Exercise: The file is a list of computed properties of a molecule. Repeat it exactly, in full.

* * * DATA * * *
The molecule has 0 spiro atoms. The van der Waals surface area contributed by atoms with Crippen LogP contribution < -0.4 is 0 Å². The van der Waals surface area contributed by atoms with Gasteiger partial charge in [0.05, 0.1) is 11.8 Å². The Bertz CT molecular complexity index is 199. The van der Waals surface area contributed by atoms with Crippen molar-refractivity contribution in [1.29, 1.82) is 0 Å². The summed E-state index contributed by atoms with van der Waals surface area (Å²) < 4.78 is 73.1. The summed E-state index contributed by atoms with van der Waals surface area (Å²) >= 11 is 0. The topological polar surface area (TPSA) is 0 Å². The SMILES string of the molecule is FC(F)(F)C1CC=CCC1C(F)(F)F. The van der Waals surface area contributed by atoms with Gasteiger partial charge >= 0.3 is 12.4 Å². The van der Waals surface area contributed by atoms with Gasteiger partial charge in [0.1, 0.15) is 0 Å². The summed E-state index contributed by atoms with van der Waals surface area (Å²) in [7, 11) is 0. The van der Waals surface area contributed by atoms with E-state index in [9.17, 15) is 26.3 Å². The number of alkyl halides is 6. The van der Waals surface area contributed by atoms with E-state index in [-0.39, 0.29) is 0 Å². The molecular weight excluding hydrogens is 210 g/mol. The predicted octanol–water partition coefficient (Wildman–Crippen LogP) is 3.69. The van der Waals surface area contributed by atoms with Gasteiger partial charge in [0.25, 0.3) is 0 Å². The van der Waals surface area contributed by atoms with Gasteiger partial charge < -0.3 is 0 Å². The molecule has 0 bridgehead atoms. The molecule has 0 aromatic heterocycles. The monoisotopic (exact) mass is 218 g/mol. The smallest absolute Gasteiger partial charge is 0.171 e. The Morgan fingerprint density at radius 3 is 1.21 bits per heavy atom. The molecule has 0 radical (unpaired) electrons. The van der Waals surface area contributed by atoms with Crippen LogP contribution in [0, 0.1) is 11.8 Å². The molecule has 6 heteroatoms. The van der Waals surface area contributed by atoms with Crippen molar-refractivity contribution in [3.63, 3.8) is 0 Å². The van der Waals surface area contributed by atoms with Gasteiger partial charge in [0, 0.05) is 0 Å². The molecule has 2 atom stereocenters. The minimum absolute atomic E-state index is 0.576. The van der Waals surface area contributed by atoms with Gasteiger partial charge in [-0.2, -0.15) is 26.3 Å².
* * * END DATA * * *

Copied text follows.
The molecule has 0 spiro atoms. The van der Waals surface area contributed by atoms with Crippen LogP contribution < -0.4 is 0 Å². The van der Waals surface area contributed by atoms with Gasteiger partial charge in [0.05, 0.1) is 11.8 Å². The Bertz CT molecular complexity index is 199. The van der Waals surface area contributed by atoms with Crippen molar-refractivity contribution in [1.29, 1.82) is 0 Å². The summed E-state index contributed by atoms with van der Waals surface area (Å²) < 4.78 is 73.1. The summed E-state index contributed by atoms with van der Waals surface area (Å²) >= 11 is 0. The topological polar surface area (TPSA) is 0 Å². The SMILES string of the molecule is FC(F)(F)C1CC=CCC1C(F)(F)F. The van der Waals surface area contributed by atoms with Gasteiger partial charge >= 0.3 is 12.4 Å². The van der Waals surface area contributed by atoms with Gasteiger partial charge in [0.1, 0.15) is 0 Å². The summed E-state index contributed by atoms with van der Waals surface area (Å²) in [7, 11) is 0. The van der Waals surface area contributed by atoms with E-state index in [9.17, 15) is 26.3 Å². The number of alkyl halides is 6. The van der Waals surface area contributed by atoms with E-state index in [-0.39, 0.29) is 0 Å². The molecular weight excluding hydrogens is 210 g/mol. The predicted octanol–water partition coefficient (Wildman–Crippen LogP) is 3.69. The van der Waals surface area contributed by atoms with Gasteiger partial charge in [0.25, 0.3) is 0 Å². The van der Waals surface area contributed by atoms with Gasteiger partial charge < -0.3 is 0 Å². The molecule has 0 bridgehead atoms. The molecule has 0 aromatic heterocycles. The monoisotopic (exact) mass is 218 g/mol. The smallest absolute Gasteiger partial charge is 0.171 e. The Morgan fingerprint density at radius 3 is 1.21 bits per heavy atom. The molecule has 0 radical (unpaired) electrons. The van der Waals surface area contributed by atoms with Crippen LogP contribution in [0, 0.1) is 11.8 Å². The molecule has 6 heteroatoms. The van der Waals surface area contributed by atoms with Crippen molar-refractivity contribution in [3.63, 3.8) is 0 Å². The van der Waals surface area contributed by atoms with Gasteiger partial charge in [0, 0.05) is 0 Å². The molecule has 2 atom stereocenters. The minimum absolute atomic E-state index is 0.576. The van der Waals surface area contributed by atoms with Gasteiger partial charge in [-0.2, -0.15) is 26.3 Å².